Hacking the engagement issue: Building better people

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Written by Caroline Walmsley on 27 June 2016

As I said last time in my first blog for Training Journal, people talk to me about employee engagement.

A lot.

It remains a core challenge for all types of organisation today. Whether the relationship is causative or correlative - and it changes - good engagement scores track across almost every other desirable business KPI.

From shareholder returns to performance, productivity, operating margins and net income, all these marks of success walk hand-in-hand with good levels of engagement.

But for the most part, we're still not getting there. Across the developed economies at any one time, just under a third of employees are 'involved in, enthusiastic about and committed to their work and workplace', according to the terms of Gallup's definition. This means that all the crucial success indicators above are actively suffering for most of the working day.

Because it's so frequently brought to my attention, I've had a lot of time and opportunity to think about the engagement issue in the past year or so.

I know that where I work, we draw a lot of our strength from the mix of skills and personalities sitting under the one roof. No two employees are quite alike, and a host of different things make them tick. Putting different brains and abilities to work together on the same task creates an unpredictable and creative working dynamic which has given us years of proven results.

We recently conducted a round of research on engagement and finding out what motivates people to do their best - and we found that the differences between role types were enormous. Creatives are boosted by reward and recognition, while process-oriented workers consider training and coaching opportunities to be most important. People-facing workers emphasise supportive leadership.

So if I was concerned about it, reaching for an off the peg approach to engagement for all of them could never work. A short-term incentive programme which propels one worker to outperform every day might make the person sitting next to them cringe and think about leaving altogether.

You can use diagnostics and adaptive content to speak to each person on an individual level, to find out who they are and what gets them out of bed in the morning, and tailor your engagement strategy around that. We've done this before and it works.

But I've been trying to think if there's not a more holistic and far-reaching way of looking at this whole issue. It's a one-size-fits-all approach, but one that's extra-large enough to comfortably take in the whole organisation. Or every organisation.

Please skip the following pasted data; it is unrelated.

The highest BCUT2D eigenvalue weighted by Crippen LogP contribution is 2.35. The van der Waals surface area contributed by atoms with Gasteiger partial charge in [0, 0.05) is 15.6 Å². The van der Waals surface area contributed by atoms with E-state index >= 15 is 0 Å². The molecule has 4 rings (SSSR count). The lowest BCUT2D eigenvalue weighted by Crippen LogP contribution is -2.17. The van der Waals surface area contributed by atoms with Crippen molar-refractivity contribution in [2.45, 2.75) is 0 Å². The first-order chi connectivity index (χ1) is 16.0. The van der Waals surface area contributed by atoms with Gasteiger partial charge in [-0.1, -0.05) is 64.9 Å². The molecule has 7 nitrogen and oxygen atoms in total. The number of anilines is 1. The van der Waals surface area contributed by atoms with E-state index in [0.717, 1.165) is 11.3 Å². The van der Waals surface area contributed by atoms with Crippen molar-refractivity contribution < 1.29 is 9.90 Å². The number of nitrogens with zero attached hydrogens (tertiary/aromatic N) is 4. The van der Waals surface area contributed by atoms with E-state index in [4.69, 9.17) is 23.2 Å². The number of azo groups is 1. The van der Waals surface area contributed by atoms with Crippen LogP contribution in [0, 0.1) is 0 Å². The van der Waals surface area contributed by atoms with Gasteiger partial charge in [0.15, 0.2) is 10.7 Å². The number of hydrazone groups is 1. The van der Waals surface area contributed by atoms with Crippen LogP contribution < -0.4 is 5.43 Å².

Let's think about it this way: from businesses of every size to non-profits and third- or fourth-sector, every organisation has its basic function - something it makes in order to exchange and create different forms of value. If it's a sandwich shop, they produce sandwiches. If it's a homeless charity, they produce new solutions and situations where homeless people are less vulnerable than they were before.

Under this model, every organisation has its unique offering. Everyone produces something different.

But there's something else we're producing too. All of us.

The one thing every organisation produces in the course of its daily activities is the people who work there.

Leaders and learners alike, everybody is shaped by their contact with the processes of their work, and by the things they do every day. They start work one way, and they come out subtly changed. A different person has been made.

Whether they acknowledge it or not, every business is in the business of creating people.

Once you understand this shift in perspective, and recognise this ongoing, ubiquitous stream of organisational activity for what it is, the problem of engagement is transformed. The workplace becomes a factory for creating great people - people with important talents, profitable skills, and valuable enthusiasms.

It becomes a site for producing sustainable, resilient and unexpected forms of wealth that are shared simultaneously between the business, the people that work in it and - this is the really good bit - the rest of society. Every organisation should understand its deeper role in creating the people, places and products that shape the future of our world.

It's the only way the advanced economies are going to remain profitable - and valuable in a broader, more fundamental sense - in the future.

And once the true role and purpose of any organisation are reimagined and revealed in this way, the engagement issue tends to take care of itself.

 

About the author 

Caroline Walmsley, managing director of Brightwave.

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